Samara, Russia Commits To New Facilities Ecclestone, HMRC At Odds Over Tax Bill Tailem Bend Complex Wins Approval Crystal Palace Takeover Talks Break Down Rangers Chair Expects To Invest $30M Havas Media Group Agencies Merge King Vows To Make Rangers Investment Clubs Face Litigation Over Disabled Access WPP Acquires Majority Stake In Two Circles Dinamo Bucharest To Build New Stadium
Enter amount in full numerical value, without currency symbol or commas (ex: 3000000).
Upcoming Conferences and Events
SBD Global/June 26, 2013/Facilities
Liverpool's Anfield Stadium, Surrounding Neighborhood To Undergo $400M Regeneration
Published June 26, 2013
COUNCIL PAVES WAY: In London, Ian Herbert reported Liverpool City Council revealed that it has left the club with no excuse for further delays, having now bought up all but eight of the 30 privately-owned houses needed to undertake a wholesale demolition and clear the way for the enlarged stadium which the club has said "is its preferred way of expanding capacity." The purchase "would pave the way for Liverpool to table plans for an expanded 60,000-capacity Anfield early next year -- possibly by February." The expansion, which would include the development of the Main Stand and Anfield Road Stand, could conceivably be completed by '16 (INDEPENDENT, 6/25).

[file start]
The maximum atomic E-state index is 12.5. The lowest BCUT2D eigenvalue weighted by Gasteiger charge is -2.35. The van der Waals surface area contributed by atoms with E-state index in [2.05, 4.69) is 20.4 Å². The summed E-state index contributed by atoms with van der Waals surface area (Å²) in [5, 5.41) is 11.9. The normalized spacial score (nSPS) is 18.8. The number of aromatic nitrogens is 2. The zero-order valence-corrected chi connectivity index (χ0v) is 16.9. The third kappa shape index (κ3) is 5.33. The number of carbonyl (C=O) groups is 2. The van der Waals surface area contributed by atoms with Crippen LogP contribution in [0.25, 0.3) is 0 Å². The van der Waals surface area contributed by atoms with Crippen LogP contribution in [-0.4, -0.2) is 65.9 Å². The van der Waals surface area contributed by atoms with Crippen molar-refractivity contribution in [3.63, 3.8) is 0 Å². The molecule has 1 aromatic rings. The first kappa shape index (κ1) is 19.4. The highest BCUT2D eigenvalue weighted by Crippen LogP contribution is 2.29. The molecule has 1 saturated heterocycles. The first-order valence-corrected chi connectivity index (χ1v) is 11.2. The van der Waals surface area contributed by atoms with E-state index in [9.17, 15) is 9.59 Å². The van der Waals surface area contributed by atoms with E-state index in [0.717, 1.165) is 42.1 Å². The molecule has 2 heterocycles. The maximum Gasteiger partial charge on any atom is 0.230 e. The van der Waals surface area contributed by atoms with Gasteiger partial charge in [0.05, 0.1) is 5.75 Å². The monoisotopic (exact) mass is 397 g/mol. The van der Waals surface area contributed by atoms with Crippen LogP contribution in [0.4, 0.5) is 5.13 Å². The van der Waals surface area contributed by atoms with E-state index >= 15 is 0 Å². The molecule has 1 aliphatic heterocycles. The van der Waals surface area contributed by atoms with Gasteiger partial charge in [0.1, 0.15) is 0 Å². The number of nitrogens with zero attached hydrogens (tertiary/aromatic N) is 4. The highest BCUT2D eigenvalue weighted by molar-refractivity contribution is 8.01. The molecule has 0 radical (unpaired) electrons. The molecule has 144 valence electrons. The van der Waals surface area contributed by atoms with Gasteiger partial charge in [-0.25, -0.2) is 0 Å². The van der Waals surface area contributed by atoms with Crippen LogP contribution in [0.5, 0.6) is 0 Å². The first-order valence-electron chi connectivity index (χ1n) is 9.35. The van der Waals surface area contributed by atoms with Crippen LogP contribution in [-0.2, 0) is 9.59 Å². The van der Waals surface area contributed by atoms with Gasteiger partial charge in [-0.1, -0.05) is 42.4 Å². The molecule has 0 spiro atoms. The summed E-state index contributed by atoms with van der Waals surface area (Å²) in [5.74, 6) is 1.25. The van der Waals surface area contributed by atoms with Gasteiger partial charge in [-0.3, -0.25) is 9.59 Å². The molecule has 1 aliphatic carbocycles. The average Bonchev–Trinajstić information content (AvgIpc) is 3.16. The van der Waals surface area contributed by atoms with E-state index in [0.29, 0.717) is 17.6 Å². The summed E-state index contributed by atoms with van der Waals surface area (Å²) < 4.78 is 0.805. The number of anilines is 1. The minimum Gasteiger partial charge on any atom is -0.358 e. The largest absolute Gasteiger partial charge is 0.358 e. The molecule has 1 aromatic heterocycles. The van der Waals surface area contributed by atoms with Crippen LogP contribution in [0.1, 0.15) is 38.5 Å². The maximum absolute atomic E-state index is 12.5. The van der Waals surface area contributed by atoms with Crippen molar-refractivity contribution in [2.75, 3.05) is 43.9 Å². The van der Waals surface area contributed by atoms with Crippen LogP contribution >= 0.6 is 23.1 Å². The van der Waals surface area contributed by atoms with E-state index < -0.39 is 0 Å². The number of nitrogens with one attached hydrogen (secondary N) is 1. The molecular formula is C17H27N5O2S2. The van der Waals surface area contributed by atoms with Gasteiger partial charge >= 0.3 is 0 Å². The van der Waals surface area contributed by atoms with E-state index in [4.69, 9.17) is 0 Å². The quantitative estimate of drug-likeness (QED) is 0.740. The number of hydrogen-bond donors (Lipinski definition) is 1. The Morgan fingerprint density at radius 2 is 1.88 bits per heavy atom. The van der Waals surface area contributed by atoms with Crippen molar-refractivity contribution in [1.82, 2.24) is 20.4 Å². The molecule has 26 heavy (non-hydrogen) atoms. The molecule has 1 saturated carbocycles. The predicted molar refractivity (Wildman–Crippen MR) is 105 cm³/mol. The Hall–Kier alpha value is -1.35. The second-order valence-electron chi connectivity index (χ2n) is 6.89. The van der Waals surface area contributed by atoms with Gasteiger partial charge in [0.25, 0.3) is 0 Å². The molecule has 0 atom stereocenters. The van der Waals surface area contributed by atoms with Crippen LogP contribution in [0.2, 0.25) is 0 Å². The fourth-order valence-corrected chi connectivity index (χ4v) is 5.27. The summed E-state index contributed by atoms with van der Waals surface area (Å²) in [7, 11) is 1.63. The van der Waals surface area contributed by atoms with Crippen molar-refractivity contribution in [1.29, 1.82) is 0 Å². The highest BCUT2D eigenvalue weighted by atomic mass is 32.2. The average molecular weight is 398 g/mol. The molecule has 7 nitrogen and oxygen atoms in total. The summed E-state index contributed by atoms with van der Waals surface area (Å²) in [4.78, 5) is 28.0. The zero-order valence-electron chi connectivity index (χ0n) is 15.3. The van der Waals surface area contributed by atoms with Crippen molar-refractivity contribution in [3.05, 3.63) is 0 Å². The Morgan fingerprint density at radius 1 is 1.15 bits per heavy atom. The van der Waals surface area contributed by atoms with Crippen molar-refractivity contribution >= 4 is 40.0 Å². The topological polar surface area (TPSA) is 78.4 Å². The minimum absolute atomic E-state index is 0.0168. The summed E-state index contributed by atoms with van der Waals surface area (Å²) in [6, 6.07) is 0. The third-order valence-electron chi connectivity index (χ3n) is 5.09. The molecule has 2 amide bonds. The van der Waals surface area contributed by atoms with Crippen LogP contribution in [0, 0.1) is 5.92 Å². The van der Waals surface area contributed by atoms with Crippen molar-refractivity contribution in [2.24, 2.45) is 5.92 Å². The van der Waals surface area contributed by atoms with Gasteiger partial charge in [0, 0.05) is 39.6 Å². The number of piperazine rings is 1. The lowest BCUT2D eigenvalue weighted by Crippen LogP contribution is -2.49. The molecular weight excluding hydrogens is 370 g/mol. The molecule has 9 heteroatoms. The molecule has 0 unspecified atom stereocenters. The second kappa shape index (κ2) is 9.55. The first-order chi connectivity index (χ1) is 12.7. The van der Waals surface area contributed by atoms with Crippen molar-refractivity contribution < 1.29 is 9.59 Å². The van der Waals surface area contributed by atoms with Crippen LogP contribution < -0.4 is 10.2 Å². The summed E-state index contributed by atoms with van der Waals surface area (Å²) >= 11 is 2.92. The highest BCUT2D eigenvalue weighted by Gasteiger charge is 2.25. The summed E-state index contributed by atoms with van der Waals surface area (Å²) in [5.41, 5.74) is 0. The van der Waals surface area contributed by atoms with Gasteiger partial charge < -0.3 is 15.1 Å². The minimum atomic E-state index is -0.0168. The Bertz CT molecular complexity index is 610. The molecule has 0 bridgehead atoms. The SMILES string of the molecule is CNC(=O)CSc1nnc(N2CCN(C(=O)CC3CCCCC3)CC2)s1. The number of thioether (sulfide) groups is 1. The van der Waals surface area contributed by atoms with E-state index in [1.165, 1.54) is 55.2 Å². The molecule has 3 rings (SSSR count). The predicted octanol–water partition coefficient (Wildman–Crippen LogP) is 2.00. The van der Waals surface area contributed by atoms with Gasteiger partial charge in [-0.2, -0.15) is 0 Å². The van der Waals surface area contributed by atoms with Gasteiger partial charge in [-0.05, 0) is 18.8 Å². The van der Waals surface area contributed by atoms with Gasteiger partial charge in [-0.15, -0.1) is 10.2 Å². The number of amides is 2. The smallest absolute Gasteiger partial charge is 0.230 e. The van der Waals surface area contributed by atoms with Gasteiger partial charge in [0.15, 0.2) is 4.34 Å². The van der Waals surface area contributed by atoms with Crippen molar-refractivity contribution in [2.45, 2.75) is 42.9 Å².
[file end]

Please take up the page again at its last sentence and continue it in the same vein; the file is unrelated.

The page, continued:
LANDLORD SEEKS COMPENSATION: Also in London, David Conn reported the owner of two houses wanted for demolition by Liverpool to expand their Anfield stadium has said that "he will not sell without significant compensation for years of blight in the area." Graham Jones, who together with a business partner owns No63 and 65 Rockfield Road, behind the main stand, "accuses the club of deliberately running the area down" from the mid-'90s by buying up houses in the neighboring streets and leaving them empty. Jones and his partner believe they have lost £500,000 in rent since the area declined and they have struggled to find tenants for the houses, "which they have now allowed to fall derelict." Jones: "Anfield was your average working-class area until Liverpool began buying houses and leaving them empty because they wanted the streets knocked down. It was dereliction by design, and the council allowed it" (GUARDIAN, 6/24). Also in London, Ian Herbert wrote "forgive the residents of Anfield if they were not hanging on every word" of Liverpool Managing Dir Ian Ayre Monday night "when he added his voice to those of the council leaders who are seeking community engagement with what, on paper, is an imaginative, ambitious plan to revive the most dismal district on the Premier League landscape." That is because "they have been here before, hearing about the ambitions of successive Liverpool executives and owners to take them along on a magic carpet ride to regeneration" (INDEPENDENT, 6/25).